Boss Forces Own Agency To Hand Back Award After Being Blasted For Sexism


The Brazilian arm of global creative ad agency BBDO has been forced to hand back a Bronze Lion it won at Cannes after one of its own realised it was awarded for an ad that in-no-unsubtle way encourages rape culture.

Here is the ad – for aspirin, apparently.

Does… does revenge porn require painkillers? What is the joke?

BBDO’s own global creative chief David Lubars was the one who forced the agency to return the award.

“I learned last night that one of our very own agencies had a pretty scammy ad in the festival, and it won a Lion,” he told the audience during BBDO’s Cannes Lions session. “I told them to return it. Because I don’t want that kind of Lion. BBDO doesn’t want that kind of Lion.”

The ad was commissioned by Bayer, and was legit approved to run in Brazil. (We repeat: HOW does uploading graphic content without the subject’s consent equate to aspirin? Does revenge porn give you a headache?)

However, Bayer now insists the agency only ran the ad to win awards, and that although they approved it, they hadn’t done any aspiriin advertising in the Brazil for “several years”.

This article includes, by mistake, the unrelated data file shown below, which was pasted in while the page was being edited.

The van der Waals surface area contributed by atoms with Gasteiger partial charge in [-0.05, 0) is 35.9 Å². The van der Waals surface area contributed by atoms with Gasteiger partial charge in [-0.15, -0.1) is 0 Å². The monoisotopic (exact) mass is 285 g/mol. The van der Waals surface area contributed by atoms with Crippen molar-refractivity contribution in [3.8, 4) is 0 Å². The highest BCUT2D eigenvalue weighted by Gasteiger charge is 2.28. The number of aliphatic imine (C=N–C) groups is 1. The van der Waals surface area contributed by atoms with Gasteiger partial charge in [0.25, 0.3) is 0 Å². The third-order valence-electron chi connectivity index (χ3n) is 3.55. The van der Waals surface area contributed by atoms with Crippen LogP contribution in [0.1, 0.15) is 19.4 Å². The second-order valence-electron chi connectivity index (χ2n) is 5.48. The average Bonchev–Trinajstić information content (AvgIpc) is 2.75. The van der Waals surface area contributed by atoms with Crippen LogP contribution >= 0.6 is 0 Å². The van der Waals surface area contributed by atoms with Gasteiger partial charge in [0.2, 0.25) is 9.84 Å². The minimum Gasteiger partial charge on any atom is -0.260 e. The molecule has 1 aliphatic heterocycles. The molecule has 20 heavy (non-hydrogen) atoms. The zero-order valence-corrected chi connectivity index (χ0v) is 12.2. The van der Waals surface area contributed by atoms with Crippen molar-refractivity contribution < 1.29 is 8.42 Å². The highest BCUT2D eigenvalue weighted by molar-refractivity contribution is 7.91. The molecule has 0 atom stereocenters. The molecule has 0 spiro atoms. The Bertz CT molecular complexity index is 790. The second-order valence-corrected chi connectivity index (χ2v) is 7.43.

The media was paid for by AlmapBBDO, which is against Cannes’ regulations. All Brazillian Bayer work created by AlmpaBBDO has been withdrawn from the festival, a BBDO network spokesperson said.

“We regret this and apologise tot he festival organisers and our client for any embarrassment caused.”

Industry leader and feminist voice Cindy Gallop was the first to criticise the ad:

That tweet went viral, and led to coverage, widespread condemnation, and the eventual pulling of all of Bayer’s work from the festival. 

The president of the category in which the ad placed third in (Outdoor), Ricardo John, said that the jury didn’t feel that the ad was that offensive.

“We were very careful to remove any ad or campaign that was interpreted as sexist,” he said, *possibly* overstating his use of the word ‘careful’. “The just, which [included] seven women, did not feel that this campaign, when looked at as a whole, was offensive. Even so, as the jury president, I would like to apologise for those who took it at such levels.”

The thing is, outdoor ads aren’t viewed as ‘part of a wider campaign’ – they are viewed on their own, exactly as they’re presented, by anyone who happens to wander by. So honestly, one has to wonder how this passed any sort of muster to get pitched, approved, made, and then awarded.

Rape culture + groupthink = an extremely bad idea.

Source: AdWeek.
Photo: BBDO.